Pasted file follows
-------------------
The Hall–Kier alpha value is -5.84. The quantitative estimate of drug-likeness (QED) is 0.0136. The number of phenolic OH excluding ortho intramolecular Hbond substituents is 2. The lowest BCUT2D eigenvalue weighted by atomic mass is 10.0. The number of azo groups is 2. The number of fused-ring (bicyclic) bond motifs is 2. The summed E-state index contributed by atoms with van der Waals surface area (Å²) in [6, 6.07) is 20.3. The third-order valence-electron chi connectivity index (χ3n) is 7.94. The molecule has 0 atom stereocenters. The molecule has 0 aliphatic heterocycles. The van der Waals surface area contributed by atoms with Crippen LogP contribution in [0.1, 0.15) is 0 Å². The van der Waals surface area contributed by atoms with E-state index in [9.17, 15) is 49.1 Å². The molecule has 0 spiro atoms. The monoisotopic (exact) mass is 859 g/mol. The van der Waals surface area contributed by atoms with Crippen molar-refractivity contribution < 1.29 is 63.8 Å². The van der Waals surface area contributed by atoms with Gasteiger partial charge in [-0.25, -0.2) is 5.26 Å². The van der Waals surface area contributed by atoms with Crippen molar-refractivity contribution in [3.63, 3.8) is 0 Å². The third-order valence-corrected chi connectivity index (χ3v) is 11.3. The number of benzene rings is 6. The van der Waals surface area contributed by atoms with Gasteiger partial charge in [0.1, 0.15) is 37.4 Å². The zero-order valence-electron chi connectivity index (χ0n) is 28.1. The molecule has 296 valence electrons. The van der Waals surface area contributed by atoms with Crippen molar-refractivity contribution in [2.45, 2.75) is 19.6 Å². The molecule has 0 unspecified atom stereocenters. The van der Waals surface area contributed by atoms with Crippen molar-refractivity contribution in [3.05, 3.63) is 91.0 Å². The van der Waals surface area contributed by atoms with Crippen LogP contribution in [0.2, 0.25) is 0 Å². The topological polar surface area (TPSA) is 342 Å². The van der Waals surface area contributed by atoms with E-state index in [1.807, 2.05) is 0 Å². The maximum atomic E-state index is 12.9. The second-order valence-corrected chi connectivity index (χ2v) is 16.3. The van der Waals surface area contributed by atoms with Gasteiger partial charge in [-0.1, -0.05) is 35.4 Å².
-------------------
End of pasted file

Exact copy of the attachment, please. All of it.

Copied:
The Hall–Kier alpha value is -5.84. The quantitative estimate of drug-likeness (QED) is 0.0136. The number of phenolic OH excluding ortho intramolecular Hbond substituents is 2. The lowest BCUT2D eigenvalue weighted by atomic mass is 10.0. The number of azo groups is 2. The number of fused-ring (bicyclic) bond motifs is 2. The summed E-state index contributed by atoms with van der Waals surface area (Å²) in [6, 6.07) is 20.3. The third-order valence-electron chi connectivity index (χ3n) is 7.94. The molecule has 0 atom stereocenters. The molecule has 0 aliphatic heterocycles. The van der Waals surface area contributed by atoms with Crippen LogP contribution in [0.1, 0.15) is 0 Å². The van der Waals surface area contributed by atoms with E-state index in [9.17, 15) is 49.1 Å². The molecule has 0 spiro atoms. The monoisotopic (exact) mass is 859 g/mol. The van der Waals surface area contributed by atoms with Crippen molar-refractivity contribution < 1.29 is 63.8 Å². The van der Waals surface area contributed by atoms with Gasteiger partial charge in [-0.25, -0.2) is 5.26 Å². The van der Waals surface area contributed by atoms with Crippen molar-refractivity contribution in [3.63, 3.8) is 0 Å². The third-order valence-corrected chi connectivity index (χ3v) is 11.3. The number of benzene rings is 6. The van der Waals surface area contributed by atoms with Gasteiger partial charge in [0.1, 0.15) is 37.4 Å². The zero-order valence-electron chi connectivity index (χ0n) is 28.1. The molecule has 296 valence electrons. The van der Waals surface area contributed by atoms with Crippen molar-refractivity contribution in [2.45, 2.75) is 19.6 Å². The molecule has 0 unspecified atom stereocenters. The van der Waals surface area contributed by atoms with Crippen molar-refractivity contribution in [3.05, 3.63) is 91.0 Å². The van der Waals surface area contributed by atoms with Crippen LogP contribution in [0.2, 0.25) is 0 Å². The topological polar surface area (TPSA) is 342 Å². The van der Waals surface area contributed by atoms with E-state index in [1.807, 2.05) is 0 Å². The maximum atomic E-state index is 12.9. The second-order valence-corrected chi connectivity index (χ2v) is 16.3. The van der Waals surface area contributed by atoms with Gasteiger partial charge in [-0.1, -0.05) is 35.4 Å².